Mary Sue

Sorry, no posts matched your criteria.

Latest Topics

7

Double standards about Mary Sues

Most people nowadays are familiar with the concept of the "Mary Sue"–broadly, an unrealistically perfect or beloved character whose wants and needs are given an unrealistic level of focus and attention in the context of their story. It seems like there’s a double standard regarding male and female Mary Sues, both from people who write them and who critique them. Although both male and female Mary Sues exist, the female Mary Sues like Bella Swan seem to receive nearly all the attention and scorn from the wider fan community, as do the (usually female) authors who write them. Some people will go so far as to imply that any female character of any worldly significance whatsoever is a Mary Sue, like Rey from the latest generation of Star Wars. Why do you think this double standard exists? What are some examples of male Mary Sues, and do you see them getting away with things that a female Mary Sue would be called out for?

  • I've had this thought for some time & it's nice to know I'm not the only one. hoping this topic gets written one day soon! – ees 8 months ago
    2
  • I've also had this thought too! After a little research, I found that a male Mary Sue is sometimes called a Mary Stu (which I find quite clever and funny). Examples include Superman and James Bond, but I also might throw out the male protagonist in a harem anime, as well. – EJSmall 8 months ago
    2
  • Love this! I would definitely be interested in reading an article that touches on this concept across genres. I would recommend looking into specific examples (Bella Swan, Rey), and then the broad reasons that may apply to why they are perceived this way, i.e. systemic issues that affect how we perceive women and our expectations of the roles they perform in society. – Eden 8 months ago
    2
  • I think it obviously exists due to the unfortunate misogynist climate experienced within much of nerd/geek culture. There are lots of men out there who default to auto gate-keeping such realms of interest by making baseless accusations, see the seething rage over the latest Star Wars film that has apparently been *overrun* by SJWs etc.. Star Wars is a good example of that double standard and its hypocrisy, as so many of the male protagonists within the franchise are examples of this very behavior.So, to not be a Mary Sue, I guess by definition the character in question has to really *work* to achieve the level of attention/power level/plot significance they receive. How does young Anakin in the Phantom Menace put in any effort beyond being the chosen one? He wins a pod race, wow! Conveniently, his skills at pod racing are sufficient to allow him to deftly pilot a N-1 Starfighter with no prior experience. "Let's try spinning, that's a good trick." Apparently his midi-chlorian is extremely high, despite NEVER (significantly) being mentioned again! Totally male Mary Sue-ism at work. – blissaidan 8 months ago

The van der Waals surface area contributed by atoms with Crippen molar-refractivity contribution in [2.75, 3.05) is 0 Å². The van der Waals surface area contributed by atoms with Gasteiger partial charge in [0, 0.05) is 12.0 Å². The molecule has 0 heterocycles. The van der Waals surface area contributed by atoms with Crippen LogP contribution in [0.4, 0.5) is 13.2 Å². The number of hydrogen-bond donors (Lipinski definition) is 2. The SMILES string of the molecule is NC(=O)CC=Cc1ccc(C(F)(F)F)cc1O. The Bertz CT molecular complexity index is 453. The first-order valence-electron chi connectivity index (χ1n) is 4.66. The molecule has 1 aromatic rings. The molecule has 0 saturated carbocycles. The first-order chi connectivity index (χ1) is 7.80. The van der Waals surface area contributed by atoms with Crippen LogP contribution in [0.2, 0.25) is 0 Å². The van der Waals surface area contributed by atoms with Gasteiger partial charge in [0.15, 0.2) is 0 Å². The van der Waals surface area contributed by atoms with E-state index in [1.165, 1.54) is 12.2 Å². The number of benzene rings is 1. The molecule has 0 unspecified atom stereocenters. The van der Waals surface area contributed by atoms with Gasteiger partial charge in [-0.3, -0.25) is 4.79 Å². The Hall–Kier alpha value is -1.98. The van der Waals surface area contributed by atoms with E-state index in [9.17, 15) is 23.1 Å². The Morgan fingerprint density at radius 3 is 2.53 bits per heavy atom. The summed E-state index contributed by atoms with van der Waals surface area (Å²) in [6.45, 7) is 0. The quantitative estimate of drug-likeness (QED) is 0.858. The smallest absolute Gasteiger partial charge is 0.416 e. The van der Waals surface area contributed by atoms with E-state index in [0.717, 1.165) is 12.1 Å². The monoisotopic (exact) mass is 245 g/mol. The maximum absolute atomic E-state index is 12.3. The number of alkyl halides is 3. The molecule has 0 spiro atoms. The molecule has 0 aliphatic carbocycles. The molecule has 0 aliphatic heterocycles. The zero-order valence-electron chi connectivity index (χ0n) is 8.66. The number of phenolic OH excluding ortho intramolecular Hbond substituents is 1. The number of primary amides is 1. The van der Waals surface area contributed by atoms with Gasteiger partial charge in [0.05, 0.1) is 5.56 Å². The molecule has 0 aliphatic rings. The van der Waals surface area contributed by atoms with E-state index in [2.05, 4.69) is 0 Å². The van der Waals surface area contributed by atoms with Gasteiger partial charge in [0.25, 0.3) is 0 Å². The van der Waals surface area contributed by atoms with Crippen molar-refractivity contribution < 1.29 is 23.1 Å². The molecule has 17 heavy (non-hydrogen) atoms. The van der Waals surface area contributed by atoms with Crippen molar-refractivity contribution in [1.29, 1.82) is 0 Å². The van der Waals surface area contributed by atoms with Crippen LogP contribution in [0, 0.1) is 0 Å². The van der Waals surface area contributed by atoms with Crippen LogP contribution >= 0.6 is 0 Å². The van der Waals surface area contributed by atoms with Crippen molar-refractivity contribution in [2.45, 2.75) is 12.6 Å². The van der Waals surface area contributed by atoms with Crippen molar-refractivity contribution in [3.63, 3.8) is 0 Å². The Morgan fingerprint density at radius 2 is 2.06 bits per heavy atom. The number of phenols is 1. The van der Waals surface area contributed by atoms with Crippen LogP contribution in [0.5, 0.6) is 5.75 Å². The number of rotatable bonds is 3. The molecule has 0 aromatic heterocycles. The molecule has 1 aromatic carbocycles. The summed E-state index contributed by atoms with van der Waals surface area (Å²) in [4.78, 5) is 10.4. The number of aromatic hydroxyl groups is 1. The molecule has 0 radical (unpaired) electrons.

1
  • This is a great topic. It would be cool to see a comparison between mary sues and Gary stu. – anniesaurus 8 months ago
    0
  • This would be a fantastic article. Personally I'd love to see one of The Shining – danielemilioamato 6 months ago
    0
  • I think it points back to the misogyny and sexism we have in our society. Women are forced to fit inside a small box and even then they are constantly criticized. A "strong" female character is a boring Mary Sue; a "weak" female character is a terrible, boring character. This rarely applies to males, and I believe that's because male characters are allowed to be more dynamic. Female characters have to fit inside a certain category or they risk getting lumped as a "Mary Sue" or just a "bad" character in general – fhlloyd 6 months ago
    0
  • This seems like a really interesting and worthwhile topic. If you're going to get into what actually defines a Mary Sue or a Gary Stu (the male equivalent), I think it might be beneficial to distinguish between a Mary Sue character (who consciously doesn't do any wrong) and a character who is just incredibly lucky (who accomplishes things unconsciously through chance). Whether she actually is or not, Rey comes across as a Mary Sue for many because she decides "I'm going to accomplish this goal" and does it with seemingly no problem or pushback that she can't overcome with minimal effort (typical of a Mary Sue). Compare this to another Star Wars character, Anakin Skywalker, who even in The Phantom Menace (arguably at his most Gary Stu-est) mostly accomplishes things by being lucky; even with a midichlorian count higher than Yoda (presumably making him extremely powerful), he wins a very difficult race after not even finishing three times previously and he blows up a space station by randomly pushing buttons and saying "Oops" alot. It's not the same as Han Solo having trouble activating lightspeed on his ship he's flown for 30+ years and Rey stepping into the cockpit and immediately locating and fixing the problem, not due to luck but expertise.They're similar characterizations, but different enough to be distinct from each other, and it might factor into whether or not there is a double standard. – CulturallyOpinionated 6 months ago
    0